Difference Between the Mean & the Average

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Several different calculations can be made for the values of a set of numbers to help gain a better understanding of their distribution. One of the most common is taking the average by adding the values of all the numbers in the group and then dividing by the number of values. In statistics, there is no difference between the mean and average. Two other terms, “median” and “mode,” are used to describe different approaches for finding a representative value in a group.

Mean vs. Average

Most people understand the word average as describing a representative value within a group. For example, the average age of a group of three people aged 10, 16 and 40 is (10 + 16 + 40) / 3, or 22. When speaking statistically, this average age of 22 is referred to as the mean age. Notice that the average age is not very close in value to any of the individual ages. This is because there is a wide range between the lowest value, 10, and the highest, 40.

Understanding the Median

The median is another kind of representative value in a group of numbers. It is determined by locating the value “in the middle,” between the lowest and highest values in a group of numbers that has been sorted from low to high. For an odd number of values, half of the values will be lower and half will be higher than the median value. If the number of values is even, then the median will only be approximate.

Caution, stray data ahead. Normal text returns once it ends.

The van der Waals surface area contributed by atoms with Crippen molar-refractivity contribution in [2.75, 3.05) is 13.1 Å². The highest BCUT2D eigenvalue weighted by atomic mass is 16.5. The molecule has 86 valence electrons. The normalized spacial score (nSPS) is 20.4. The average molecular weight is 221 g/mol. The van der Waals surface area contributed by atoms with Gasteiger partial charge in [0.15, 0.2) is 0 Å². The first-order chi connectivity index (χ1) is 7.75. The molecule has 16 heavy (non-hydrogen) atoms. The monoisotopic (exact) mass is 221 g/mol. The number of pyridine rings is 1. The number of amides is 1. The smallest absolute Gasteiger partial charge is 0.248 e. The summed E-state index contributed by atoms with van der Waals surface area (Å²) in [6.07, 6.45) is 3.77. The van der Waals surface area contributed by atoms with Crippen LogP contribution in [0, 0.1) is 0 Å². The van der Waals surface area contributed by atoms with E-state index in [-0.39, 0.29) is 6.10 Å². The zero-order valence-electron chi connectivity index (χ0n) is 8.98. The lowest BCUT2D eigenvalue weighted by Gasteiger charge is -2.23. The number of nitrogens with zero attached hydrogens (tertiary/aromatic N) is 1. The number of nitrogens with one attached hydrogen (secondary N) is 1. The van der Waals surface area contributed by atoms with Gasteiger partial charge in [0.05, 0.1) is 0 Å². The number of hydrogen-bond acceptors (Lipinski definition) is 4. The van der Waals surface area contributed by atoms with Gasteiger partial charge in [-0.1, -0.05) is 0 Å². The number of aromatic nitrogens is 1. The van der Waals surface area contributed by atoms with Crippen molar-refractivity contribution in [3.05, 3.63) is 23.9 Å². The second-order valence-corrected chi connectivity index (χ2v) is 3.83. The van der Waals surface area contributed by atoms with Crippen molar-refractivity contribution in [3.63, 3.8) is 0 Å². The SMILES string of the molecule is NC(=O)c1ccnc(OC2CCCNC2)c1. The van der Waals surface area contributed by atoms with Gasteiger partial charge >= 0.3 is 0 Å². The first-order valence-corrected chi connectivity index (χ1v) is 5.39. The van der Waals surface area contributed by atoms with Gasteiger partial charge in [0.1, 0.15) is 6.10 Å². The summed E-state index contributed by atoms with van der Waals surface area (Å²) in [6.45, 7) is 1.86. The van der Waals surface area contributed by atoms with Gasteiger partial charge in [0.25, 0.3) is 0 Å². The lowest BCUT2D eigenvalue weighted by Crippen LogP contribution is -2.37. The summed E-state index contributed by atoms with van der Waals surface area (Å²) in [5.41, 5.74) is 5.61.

Difference Between Mean and Median

Using the example of three people aged 10, 16 and 40, the median age is the value in the middle when the ages are arranged from lowest to highest. In this case, the median is 16. It is quite different from the mean age of 22 that is calculated by adding the values and dividing by 3. If there were an even number of ages being considered, such as 10, 16, 20 and 40, then the median would be determined by taking the average of the two numbers in the middle of the group. In this case, the average of 16 and 20 is 18. The median age is 18, even though that age is not represented in the group. This is why the median is called an approximation for groups of even numbers.

Mean vs. Median

The main disadvantage of using the mean to describe a group of numbers is that extremely small and large values can skew the result. For example, the mean of the numbers 4, 5, 5, 6 and 40 is the sum of the numbers, 60, divided by 5. The resulting mean is 12, a value that doesn’t really reflect the majority of values in the group. This is because the number 40 is skewing the mean. Compare this to the median, which is the middle number in the group. The median value of 5 in this case gives a closer representation of most of the numbers in the group.

Understanding the Mode

The mode is another representative value that may be used to describe a group of numbers. It is the value that occurs most often in the group. For example, the mode of the numbers 3, 5, 5, 2, 3, 5 is 5, which occurs three times in the group. One of the issues the mode raises is that a group of numbers may have more than one mode. For the numbers 2, 2, 3, 6, 6, both 2 and 6 are modes. Since they are also the smallest and largest values in the group, it’s unclear which to consider as the mode. Another issue is that many groups of numbers have no repeating values and therefore no mode.

References

About the Author

Catie Watson has a degree in Computer Science and spent 30 years working as a software engineer for Disney, Unisys and Siemens. She writes about science and technology online and in print publications and was a contributor to the textbook series “Computers, Internet and Society.”

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